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Atlanta, Georgia

Cap Szumski—Timeless Tattoo

By Bob Baxter with photographs by Bernard Clark

Cap Szumski has been working out of the same location on Cheshire Bridge Road in Atlanta for over fourteen years. The opposite of the high-ceilinged, picture-book, turn-of-the-century setting of Johnny Hollywood's 13 Roses on Flat Shoals Avenue, Timeless Tattoo is built more on Cap's solid reputation than period architecture. But the bare-bones, functional ambiance of Cap's place suits his customers just fine. A mainstay on the convention scene for years, Cap's been around long enough to be considered "old guard," and his ingratiating manner and positive attitude have made him a respected and knowledgeable representative of the tattoo scene, past and present.

"I was working for Brian Everett for six years in Albuquerque," says Cap. "I tried to go back to the San Fernando Valley, where I was born, but after living in New Mexico I just couldn't bring myself to move back to Los Angeles. So, my ex-wife and I set out driving across country. We stopped here in Atlanta and hung out with Tony Olivas for a couple of weeks. I found that folks here always had time to hang out, even though they lived in a big city. It was exactly what I was looking for. I think there were six shops when I got here. There was Tony, of course, and Kevin Cronin, who was the big deal here then.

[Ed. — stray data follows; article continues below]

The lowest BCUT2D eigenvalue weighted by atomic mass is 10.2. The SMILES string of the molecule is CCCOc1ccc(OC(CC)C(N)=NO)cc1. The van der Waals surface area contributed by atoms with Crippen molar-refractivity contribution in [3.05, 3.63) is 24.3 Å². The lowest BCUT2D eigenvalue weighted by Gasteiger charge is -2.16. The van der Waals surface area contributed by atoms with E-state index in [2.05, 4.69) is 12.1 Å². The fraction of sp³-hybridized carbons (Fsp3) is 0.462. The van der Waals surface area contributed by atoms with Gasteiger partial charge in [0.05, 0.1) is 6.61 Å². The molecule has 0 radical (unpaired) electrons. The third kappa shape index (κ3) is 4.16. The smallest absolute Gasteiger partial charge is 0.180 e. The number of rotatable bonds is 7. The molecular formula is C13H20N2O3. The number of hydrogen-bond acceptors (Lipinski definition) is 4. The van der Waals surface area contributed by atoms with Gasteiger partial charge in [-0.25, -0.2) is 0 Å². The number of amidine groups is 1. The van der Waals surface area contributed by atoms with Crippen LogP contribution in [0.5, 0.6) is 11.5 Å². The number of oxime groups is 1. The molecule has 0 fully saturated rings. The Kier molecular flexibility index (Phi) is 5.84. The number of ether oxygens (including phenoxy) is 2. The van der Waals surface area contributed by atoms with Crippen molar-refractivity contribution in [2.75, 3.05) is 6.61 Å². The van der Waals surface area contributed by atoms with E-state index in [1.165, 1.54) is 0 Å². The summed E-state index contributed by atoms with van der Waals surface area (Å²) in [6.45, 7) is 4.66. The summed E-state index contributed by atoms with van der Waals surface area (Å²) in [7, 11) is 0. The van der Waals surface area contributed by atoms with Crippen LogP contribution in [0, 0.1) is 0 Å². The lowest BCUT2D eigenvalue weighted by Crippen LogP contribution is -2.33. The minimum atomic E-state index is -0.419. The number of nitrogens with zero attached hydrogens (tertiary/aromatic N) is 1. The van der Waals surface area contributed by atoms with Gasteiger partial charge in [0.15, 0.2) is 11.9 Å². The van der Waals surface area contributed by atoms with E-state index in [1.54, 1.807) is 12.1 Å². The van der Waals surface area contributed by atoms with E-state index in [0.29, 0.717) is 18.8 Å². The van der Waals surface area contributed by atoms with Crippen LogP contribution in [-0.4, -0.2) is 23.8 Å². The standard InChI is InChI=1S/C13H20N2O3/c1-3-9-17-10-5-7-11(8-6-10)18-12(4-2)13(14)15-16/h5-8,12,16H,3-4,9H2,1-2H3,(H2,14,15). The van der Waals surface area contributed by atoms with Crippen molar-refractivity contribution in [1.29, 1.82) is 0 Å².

"My love for it developed, literally, when I was still in diapers," recalls Deano. "My uncle already had me out doing things in the bay—he had a house in Florida—so it's always been a strong passion of mine. It wasn't until a little way into my tattoo career that I figured out how to marry the two together. This was a purposeful tactic on my part, to keep me doing something I love. The one helped me perpetuate the other. Now there's a blurry line between when I'm working and when I'm playing. Because of it, all my vacations become part of my work. I dive and do underwater photography and it all adds to my image bank, my reference library." more...

13 Roses Tattoo Parlour

By Bob Baxter with photographs by Bernard Clark